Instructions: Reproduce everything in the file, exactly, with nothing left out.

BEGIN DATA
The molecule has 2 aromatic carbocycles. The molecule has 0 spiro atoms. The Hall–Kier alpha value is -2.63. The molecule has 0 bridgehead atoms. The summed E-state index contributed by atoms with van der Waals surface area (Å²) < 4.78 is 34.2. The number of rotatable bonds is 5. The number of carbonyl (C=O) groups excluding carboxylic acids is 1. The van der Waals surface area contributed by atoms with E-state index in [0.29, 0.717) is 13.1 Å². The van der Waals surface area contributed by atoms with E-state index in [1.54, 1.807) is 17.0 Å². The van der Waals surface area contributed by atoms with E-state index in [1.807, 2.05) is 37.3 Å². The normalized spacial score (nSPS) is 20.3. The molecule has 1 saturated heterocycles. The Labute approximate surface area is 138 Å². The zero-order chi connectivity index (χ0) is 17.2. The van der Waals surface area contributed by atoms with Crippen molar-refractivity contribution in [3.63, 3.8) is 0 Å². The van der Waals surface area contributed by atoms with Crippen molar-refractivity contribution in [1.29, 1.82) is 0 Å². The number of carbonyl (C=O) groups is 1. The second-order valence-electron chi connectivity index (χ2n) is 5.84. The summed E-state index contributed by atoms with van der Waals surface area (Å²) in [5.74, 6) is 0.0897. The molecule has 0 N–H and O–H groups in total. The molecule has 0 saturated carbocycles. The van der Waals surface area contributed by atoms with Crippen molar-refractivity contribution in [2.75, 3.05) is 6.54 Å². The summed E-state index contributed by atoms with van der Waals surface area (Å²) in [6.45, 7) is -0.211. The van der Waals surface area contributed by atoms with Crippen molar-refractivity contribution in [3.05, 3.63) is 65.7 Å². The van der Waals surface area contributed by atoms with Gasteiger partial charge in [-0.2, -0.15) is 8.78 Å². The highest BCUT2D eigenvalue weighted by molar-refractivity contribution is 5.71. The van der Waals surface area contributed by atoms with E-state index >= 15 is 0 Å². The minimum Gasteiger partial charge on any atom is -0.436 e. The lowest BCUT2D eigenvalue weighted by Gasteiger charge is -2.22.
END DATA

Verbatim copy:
The molecule has 2 aromatic carbocycles. The molecule has 0 spiro atoms. The Hall–Kier alpha value is -2.63. The molecule has 0 bridgehead atoms. The summed E-state index contributed by atoms with van der Waals surface area (Å²) < 4.78 is 34.2. The number of rotatable bonds is 5. The number of carbonyl (C=O) groups excluding carboxylic acids is 1. The van der Waals surface area contributed by atoms with E-state index in [0.29, 0.717) is 13.1 Å². The van der Waals surface area contributed by atoms with E-state index in [1.54, 1.807) is 17.0 Å². The van der Waals surface area contributed by atoms with E-state index in [1.807, 2.05) is 37.3 Å². The normalized spacial score (nSPS) is 20.3. The molecule has 1 saturated heterocycles. The Labute approximate surface area is 138 Å². The zero-order chi connectivity index (χ0) is 17.2. The van der Waals surface area contributed by atoms with Crippen molar-refractivity contribution in [3.63, 3.8) is 0 Å². The van der Waals surface area contributed by atoms with Crippen molar-refractivity contribution in [1.29, 1.82) is 0 Å². The number of carbonyl (C=O) groups is 1. The second-order valence-electron chi connectivity index (χ2n) is 5.84. The summed E-state index contributed by atoms with van der Waals surface area (Å²) in [5.74, 6) is 0.0897. The molecule has 0 N–H and O–H groups in total. The molecule has 0 saturated carbocycles. The van der Waals surface area contributed by atoms with Crippen molar-refractivity contribution in [2.75, 3.05) is 6.54 Å². The summed E-state index contributed by atoms with van der Waals surface area (Å²) in [6.45, 7) is -0.211. The van der Waals surface area contributed by atoms with Crippen molar-refractivity contribution in [3.05, 3.63) is 65.7 Å². The van der Waals surface area contributed by atoms with Gasteiger partial charge in [-0.2, -0.15) is 8.78 Å². The highest BCUT2D eigenvalue weighted by molar-refractivity contribution is 5.71. The van der Waals surface area contributed by atoms with E-state index >= 15 is 0 Å². The minimum Gasteiger partial charge on any atom is -0.436 e. The lowest BCUT2D eigenvalue weighted by Gasteiger charge is -2.22.